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Novartis’ radioligand therapy granted US Breakthrough Therapy Designation

Swiss pharma company Novartis has scored a Breakthrough Therapy Designation (BTD) from the US Food and Drug Administration for its investigational radioligand therapy Lu-PSMA-617.
The BTD has been granted for Lu-PSMA-617 as a potential treatment for metastatic castration-resistant prostate cancer (mCRPC).
It was granted based on data from the Phase III VISION study, evaluating Lu-PSMA-617 plus standard of care (SoC), versus SoC alone, in patients with progressive PSMA-positive mCRPC.
In this study, Lu-PSMA-617 demonstrated a significant improvement in overall survival (OS) and radiographic progression-free survival (PFS) for men with progressive PSMA-positive mCRPC.
In the Lu-PSMA-617 arm, there was an estimated 38% reduction in the risk of death compared to the best SoC only arm.
Patients receiving Lu-PSMA-617 also demonstrated a statistically significant 60% risk reduction for radiographic PFS or death compared to best SoC only arm.
However, there was a higher rate of drug-related treatment emergent adverse events reported in the Lu-PSMA-617 treatment arm – 85.3% –  compared to SoC alone – 28.8%.
“Men with metastatic prostate cancer have an approximately 3 in 10 chance of surviving 5 years. These data from the first Phase III study of a radioligand therapy in this advanced prostate cancer setting confirm the potential of 177Lu-PSMA-617 targeted therapy to improve clinical outcomes,” said John Tsai, head of global drug development and chief medical officer for Novartis.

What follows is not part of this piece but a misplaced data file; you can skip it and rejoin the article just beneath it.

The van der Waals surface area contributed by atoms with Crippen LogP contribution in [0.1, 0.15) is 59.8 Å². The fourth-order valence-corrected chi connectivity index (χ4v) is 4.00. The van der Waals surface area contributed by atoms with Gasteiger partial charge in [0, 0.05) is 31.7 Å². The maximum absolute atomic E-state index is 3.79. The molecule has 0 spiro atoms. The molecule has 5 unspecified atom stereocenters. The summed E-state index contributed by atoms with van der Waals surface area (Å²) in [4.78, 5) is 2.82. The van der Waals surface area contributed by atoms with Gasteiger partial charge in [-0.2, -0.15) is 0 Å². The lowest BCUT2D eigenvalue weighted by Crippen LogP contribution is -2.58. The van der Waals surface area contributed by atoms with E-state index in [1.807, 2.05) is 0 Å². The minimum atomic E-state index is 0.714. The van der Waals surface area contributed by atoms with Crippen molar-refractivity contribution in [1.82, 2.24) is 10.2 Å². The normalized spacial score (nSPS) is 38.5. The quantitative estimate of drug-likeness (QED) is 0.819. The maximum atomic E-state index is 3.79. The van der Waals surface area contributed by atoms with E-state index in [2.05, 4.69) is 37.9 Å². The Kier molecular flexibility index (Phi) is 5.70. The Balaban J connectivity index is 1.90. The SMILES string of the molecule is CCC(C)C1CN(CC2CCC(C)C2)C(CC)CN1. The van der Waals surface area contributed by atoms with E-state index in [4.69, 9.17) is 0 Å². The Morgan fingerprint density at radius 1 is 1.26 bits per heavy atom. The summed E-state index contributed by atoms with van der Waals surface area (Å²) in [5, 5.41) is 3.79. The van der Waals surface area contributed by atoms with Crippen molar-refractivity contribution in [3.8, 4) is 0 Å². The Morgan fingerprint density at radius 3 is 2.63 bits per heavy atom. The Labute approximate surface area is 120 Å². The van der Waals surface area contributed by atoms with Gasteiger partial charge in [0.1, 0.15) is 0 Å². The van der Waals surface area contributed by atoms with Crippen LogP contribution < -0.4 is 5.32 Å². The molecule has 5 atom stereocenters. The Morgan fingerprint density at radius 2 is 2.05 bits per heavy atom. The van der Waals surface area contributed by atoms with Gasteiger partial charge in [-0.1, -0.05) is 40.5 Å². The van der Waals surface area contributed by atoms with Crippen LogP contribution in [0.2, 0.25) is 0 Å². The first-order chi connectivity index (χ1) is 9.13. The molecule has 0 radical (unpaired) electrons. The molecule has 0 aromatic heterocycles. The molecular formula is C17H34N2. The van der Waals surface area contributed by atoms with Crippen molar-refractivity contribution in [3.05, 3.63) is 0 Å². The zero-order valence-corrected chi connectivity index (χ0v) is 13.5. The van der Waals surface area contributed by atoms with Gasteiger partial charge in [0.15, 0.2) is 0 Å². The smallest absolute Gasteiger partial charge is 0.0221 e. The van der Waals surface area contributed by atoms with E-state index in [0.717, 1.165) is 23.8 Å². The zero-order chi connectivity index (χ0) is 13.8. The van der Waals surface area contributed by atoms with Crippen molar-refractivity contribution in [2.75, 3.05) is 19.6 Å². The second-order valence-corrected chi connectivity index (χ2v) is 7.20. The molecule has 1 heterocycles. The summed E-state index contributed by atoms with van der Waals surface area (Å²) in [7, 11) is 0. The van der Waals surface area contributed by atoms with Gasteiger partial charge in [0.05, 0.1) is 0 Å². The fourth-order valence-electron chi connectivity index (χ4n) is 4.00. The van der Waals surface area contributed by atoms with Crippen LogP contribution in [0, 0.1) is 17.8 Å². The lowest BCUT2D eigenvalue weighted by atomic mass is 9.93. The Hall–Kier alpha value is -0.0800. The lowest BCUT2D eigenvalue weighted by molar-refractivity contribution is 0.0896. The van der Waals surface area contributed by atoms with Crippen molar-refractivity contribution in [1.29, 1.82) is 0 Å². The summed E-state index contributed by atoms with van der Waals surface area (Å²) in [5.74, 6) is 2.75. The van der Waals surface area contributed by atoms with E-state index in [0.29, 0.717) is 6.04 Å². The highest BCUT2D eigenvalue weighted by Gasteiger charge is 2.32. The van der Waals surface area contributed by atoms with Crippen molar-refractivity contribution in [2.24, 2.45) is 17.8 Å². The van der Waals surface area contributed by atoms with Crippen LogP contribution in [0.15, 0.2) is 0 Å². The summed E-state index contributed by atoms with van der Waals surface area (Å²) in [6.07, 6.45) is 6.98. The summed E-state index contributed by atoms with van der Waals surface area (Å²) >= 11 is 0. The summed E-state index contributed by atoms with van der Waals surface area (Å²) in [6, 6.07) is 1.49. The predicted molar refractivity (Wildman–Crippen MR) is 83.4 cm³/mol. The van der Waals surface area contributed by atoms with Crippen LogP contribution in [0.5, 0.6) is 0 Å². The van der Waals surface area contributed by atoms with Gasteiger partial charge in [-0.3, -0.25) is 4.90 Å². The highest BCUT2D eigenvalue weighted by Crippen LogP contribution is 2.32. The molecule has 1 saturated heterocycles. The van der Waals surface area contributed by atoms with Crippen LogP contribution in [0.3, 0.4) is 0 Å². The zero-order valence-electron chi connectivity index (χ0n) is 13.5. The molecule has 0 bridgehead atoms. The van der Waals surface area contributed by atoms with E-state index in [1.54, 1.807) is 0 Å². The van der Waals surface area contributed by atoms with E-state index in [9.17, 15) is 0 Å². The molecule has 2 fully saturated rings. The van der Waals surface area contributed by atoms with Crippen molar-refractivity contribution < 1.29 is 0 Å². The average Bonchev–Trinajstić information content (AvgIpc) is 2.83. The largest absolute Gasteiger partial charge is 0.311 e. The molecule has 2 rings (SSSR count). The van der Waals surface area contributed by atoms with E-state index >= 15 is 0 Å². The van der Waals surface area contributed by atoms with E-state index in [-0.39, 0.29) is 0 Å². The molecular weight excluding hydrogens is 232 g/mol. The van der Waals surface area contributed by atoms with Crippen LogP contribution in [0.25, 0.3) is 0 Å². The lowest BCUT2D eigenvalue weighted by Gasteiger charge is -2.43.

Novartis also has two additional studies with Lu-PSMA-617 in earlier lines of treatment for metastatic prostate cancer ongoing.
One of these studies is investigating the potential clinical utility of the radioligand therapy in the mCRPC pre-taxane treatment setting, while the second study is evaluating Lu-PSMA-617 in the metastatic hormone-sensitive setting.
A BTD is granted to medicines that are being evaluated for serious conditions, where early clinical evidence indicates the potential for substantial improvement over available therapy.